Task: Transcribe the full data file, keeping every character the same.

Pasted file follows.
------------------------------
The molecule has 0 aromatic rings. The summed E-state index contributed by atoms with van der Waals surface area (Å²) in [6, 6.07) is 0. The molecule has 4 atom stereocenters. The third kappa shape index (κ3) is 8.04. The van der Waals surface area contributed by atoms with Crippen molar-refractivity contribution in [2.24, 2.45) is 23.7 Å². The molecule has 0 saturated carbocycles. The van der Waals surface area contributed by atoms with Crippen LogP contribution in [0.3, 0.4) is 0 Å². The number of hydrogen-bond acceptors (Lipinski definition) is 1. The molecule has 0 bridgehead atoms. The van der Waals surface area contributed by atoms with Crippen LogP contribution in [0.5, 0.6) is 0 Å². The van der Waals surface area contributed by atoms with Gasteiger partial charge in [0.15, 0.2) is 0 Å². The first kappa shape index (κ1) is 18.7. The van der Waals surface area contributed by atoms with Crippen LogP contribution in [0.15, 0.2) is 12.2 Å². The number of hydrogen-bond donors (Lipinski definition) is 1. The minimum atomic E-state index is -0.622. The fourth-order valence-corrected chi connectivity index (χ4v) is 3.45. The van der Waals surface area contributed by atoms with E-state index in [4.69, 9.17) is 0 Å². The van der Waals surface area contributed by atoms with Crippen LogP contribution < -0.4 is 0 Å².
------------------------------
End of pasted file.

The molecule has 0 aromatic rings. The summed E-state index contributed by atoms with van der Waals surface area (Å²) in [6, 6.07) is 0. The molecule has 4 atom stereocenters. The third kappa shape index (κ3) is 8.04. The van der Waals surface area contributed by atoms with Crippen molar-refractivity contribution in [2.24, 2.45) is 23.7 Å². The molecule has 0 saturated carbocycles. The van der Waals surface area contributed by atoms with Crippen LogP contribution in [0.3, 0.4) is 0 Å². The number of hydrogen-bond acceptors (Lipinski definition) is 1. The molecule has 0 bridgehead atoms. The van der Waals surface area contributed by atoms with Crippen LogP contribution in [0.5, 0.6) is 0 Å². The van der Waals surface area contributed by atoms with Gasteiger partial charge in [0.15, 0.2) is 0 Å². The first kappa shape index (κ1) is 18.7. The van der Waals surface area contributed by atoms with Crippen LogP contribution in [0.15, 0.2) is 12.2 Å². The number of hydrogen-bond donors (Lipinski definition) is 1. The minimum atomic E-state index is -0.622. The fourth-order valence-corrected chi connectivity index (χ4v) is 3.45. The van der Waals surface area contributed by atoms with E-state index in [4.69, 9.17) is 0 Å². The van der Waals surface area contributed by atoms with Crippen LogP contribution < -0.4 is 0 Å².